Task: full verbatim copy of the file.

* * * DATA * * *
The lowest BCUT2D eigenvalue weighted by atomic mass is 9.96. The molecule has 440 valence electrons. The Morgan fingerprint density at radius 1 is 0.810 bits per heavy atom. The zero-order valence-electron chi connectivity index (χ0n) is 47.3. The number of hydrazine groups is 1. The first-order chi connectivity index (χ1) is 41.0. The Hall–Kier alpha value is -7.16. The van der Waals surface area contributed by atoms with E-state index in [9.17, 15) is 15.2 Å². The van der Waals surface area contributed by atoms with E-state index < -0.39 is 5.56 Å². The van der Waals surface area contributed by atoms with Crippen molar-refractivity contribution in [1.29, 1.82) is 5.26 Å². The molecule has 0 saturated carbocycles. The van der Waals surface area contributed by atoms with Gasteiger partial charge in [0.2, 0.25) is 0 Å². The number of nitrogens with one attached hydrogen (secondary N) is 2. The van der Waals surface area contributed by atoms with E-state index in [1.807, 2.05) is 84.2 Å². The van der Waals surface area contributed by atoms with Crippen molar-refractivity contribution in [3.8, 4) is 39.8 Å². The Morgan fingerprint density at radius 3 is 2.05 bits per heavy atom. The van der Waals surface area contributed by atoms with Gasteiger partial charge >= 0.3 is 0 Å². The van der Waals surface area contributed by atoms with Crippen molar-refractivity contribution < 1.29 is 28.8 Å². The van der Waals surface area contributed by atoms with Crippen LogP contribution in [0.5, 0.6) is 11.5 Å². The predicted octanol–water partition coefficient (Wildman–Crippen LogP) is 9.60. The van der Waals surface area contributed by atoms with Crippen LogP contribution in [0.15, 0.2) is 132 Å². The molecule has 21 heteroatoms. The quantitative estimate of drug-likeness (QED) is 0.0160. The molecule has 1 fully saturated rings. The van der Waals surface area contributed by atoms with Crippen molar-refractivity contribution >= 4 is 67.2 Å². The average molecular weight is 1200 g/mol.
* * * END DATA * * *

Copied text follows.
The lowest BCUT2D eigenvalue weighted by atomic mass is 9.96. The molecule has 440 valence electrons. The Morgan fingerprint density at radius 1 is 0.810 bits per heavy atom. The zero-order valence-electron chi connectivity index (χ0n) is 47.3. The number of hydrazine groups is 1. The first-order chi connectivity index (χ1) is 41.0. The Hall–Kier alpha value is -7.16. The van der Waals surface area contributed by atoms with E-state index in [9.17, 15) is 15.2 Å². The van der Waals surface area contributed by atoms with E-state index < -0.39 is 5.56 Å². The van der Waals surface area contributed by atoms with Crippen molar-refractivity contribution in [1.29, 1.82) is 5.26 Å². The molecule has 0 saturated carbocycles. The van der Waals surface area contributed by atoms with Gasteiger partial charge in [0.2, 0.25) is 0 Å². The number of nitrogens with one attached hydrogen (secondary N) is 2. The van der Waals surface area contributed by atoms with E-state index in [1.807, 2.05) is 84.2 Å². The van der Waals surface area contributed by atoms with Crippen molar-refractivity contribution in [3.8, 4) is 39.8 Å². The Morgan fingerprint density at radius 3 is 2.05 bits per heavy atom. The van der Waals surface area contributed by atoms with Gasteiger partial charge >= 0.3 is 0 Å². The van der Waals surface area contributed by atoms with Crippen molar-refractivity contribution < 1.29 is 28.8 Å². The van der Waals surface area contributed by atoms with Crippen LogP contribution in [0.5, 0.6) is 11.5 Å². The predicted octanol–water partition coefficient (Wildman–Crippen LogP) is 9.60. The van der Waals surface area contributed by atoms with Crippen LogP contribution in [0.15, 0.2) is 132 Å². The molecule has 21 heteroatoms. The quantitative estimate of drug-likeness (QED) is 0.0160. The molecule has 1 fully saturated rings. The van der Waals surface area contributed by atoms with Crippen molar-refractivity contribution >= 4 is 67.2 Å². The average molecular weight is 1200 g/mol.